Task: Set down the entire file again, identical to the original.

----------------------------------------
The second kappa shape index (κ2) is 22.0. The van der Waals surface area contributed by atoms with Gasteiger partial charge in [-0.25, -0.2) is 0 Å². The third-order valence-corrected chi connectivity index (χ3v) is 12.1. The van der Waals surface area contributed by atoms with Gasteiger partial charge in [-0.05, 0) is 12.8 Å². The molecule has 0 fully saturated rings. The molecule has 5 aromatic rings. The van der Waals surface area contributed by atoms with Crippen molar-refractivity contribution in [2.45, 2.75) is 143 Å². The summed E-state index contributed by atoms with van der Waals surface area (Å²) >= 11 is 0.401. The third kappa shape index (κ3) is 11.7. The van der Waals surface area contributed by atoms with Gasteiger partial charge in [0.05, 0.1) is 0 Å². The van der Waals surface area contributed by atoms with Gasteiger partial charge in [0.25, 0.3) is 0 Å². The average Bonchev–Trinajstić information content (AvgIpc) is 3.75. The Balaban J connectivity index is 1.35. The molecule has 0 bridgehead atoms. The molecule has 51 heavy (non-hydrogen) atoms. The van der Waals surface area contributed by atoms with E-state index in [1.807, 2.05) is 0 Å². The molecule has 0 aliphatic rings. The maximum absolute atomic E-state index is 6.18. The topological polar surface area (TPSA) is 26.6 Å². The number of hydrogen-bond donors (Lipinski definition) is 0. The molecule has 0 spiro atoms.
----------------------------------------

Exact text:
The second kappa shape index (κ2) is 22.0. The van der Waals surface area contributed by atoms with Gasteiger partial charge in [-0.25, -0.2) is 0 Å². The third-order valence-corrected chi connectivity index (χ3v) is 12.1. The van der Waals surface area contributed by atoms with Gasteiger partial charge in [-0.05, 0) is 12.8 Å². The molecule has 0 fully saturated rings. The molecule has 5 aromatic rings. The van der Waals surface area contributed by atoms with Crippen molar-refractivity contribution in [2.45, 2.75) is 143 Å². The summed E-state index contributed by atoms with van der Waals surface area (Å²) >= 11 is 0.401. The third kappa shape index (κ3) is 11.7. The van der Waals surface area contributed by atoms with Gasteiger partial charge in [0.05, 0.1) is 0 Å². The van der Waals surface area contributed by atoms with Gasteiger partial charge in [0.25, 0.3) is 0 Å². The average Bonchev–Trinajstić information content (AvgIpc) is 3.75. The Balaban J connectivity index is 1.35. The molecule has 0 bridgehead atoms. The molecule has 51 heavy (non-hydrogen) atoms. The van der Waals surface area contributed by atoms with E-state index in [1.807, 2.05) is 0 Å². The molecule has 0 aliphatic rings. The maximum absolute atomic E-state index is 6.18. The topological polar surface area (TPSA) is 26.6 Å². The number of hydrogen-bond donors (Lipinski definition) is 0. The molecule has 0 spiro atoms.